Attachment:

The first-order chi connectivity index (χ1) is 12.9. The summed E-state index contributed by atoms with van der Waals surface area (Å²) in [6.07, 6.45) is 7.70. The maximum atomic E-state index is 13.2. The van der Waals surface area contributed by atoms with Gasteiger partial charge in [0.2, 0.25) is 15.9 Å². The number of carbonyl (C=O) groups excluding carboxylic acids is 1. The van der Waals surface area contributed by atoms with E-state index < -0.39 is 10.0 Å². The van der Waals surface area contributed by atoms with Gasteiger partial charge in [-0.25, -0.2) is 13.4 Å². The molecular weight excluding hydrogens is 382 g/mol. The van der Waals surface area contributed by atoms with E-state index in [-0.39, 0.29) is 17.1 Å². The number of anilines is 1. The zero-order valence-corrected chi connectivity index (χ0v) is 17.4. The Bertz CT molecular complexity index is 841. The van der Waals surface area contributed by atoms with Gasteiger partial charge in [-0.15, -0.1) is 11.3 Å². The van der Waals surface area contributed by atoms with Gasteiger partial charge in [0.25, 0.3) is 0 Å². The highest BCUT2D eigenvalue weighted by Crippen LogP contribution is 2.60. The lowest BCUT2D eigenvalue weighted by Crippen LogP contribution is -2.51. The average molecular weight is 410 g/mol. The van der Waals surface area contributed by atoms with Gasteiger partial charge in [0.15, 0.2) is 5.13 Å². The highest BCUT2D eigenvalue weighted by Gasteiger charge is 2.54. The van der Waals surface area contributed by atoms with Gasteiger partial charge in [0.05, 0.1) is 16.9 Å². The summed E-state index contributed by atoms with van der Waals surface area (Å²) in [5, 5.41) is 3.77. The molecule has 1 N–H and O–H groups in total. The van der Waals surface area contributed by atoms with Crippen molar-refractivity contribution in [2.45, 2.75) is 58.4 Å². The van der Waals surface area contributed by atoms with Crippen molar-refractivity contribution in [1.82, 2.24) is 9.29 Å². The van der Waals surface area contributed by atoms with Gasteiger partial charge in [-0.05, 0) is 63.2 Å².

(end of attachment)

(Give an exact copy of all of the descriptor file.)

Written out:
The first-order chi connectivity index (χ1) is 12.9. The summed E-state index contributed by atoms with van der Waals surface area (Å²) in [6.07, 6.45) is 7.70. The maximum atomic E-state index is 13.2. The van der Waals surface area contributed by atoms with Gasteiger partial charge in [0.2, 0.25) is 15.9 Å². The number of carbonyl (C=O) groups excluding carboxylic acids is 1. The van der Waals surface area contributed by atoms with E-state index < -0.39 is 10.0 Å². The van der Waals surface area contributed by atoms with Gasteiger partial charge in [-0.25, -0.2) is 13.4 Å². The molecular weight excluding hydrogens is 382 g/mol. The van der Waals surface area contributed by atoms with E-state index in [-0.39, 0.29) is 17.1 Å². The number of anilines is 1. The zero-order valence-corrected chi connectivity index (χ0v) is 17.4. The Bertz CT molecular complexity index is 841. The van der Waals surface area contributed by atoms with Gasteiger partial charge in [-0.15, -0.1) is 11.3 Å². The van der Waals surface area contributed by atoms with Gasteiger partial charge in [0.25, 0.3) is 0 Å². The highest BCUT2D eigenvalue weighted by Crippen LogP contribution is 2.60. The lowest BCUT2D eigenvalue weighted by Crippen LogP contribution is -2.51. The average molecular weight is 410 g/mol. The van der Waals surface area contributed by atoms with Gasteiger partial charge in [0.15, 0.2) is 5.13 Å². The highest BCUT2D eigenvalue weighted by Gasteiger charge is 2.54. The van der Waals surface area contributed by atoms with Gasteiger partial charge in [0.05, 0.1) is 16.9 Å². The summed E-state index contributed by atoms with van der Waals surface area (Å²) in [5, 5.41) is 3.77. The molecule has 1 N–H and O–H groups in total. The van der Waals surface area contributed by atoms with Crippen molar-refractivity contribution in [2.45, 2.75) is 58.4 Å². The van der Waals surface area contributed by atoms with Crippen molar-refractivity contribution in [1.82, 2.24) is 9.29 Å². The van der Waals surface area contributed by atoms with Gasteiger partial charge in [-0.05, 0) is 63.2 Å².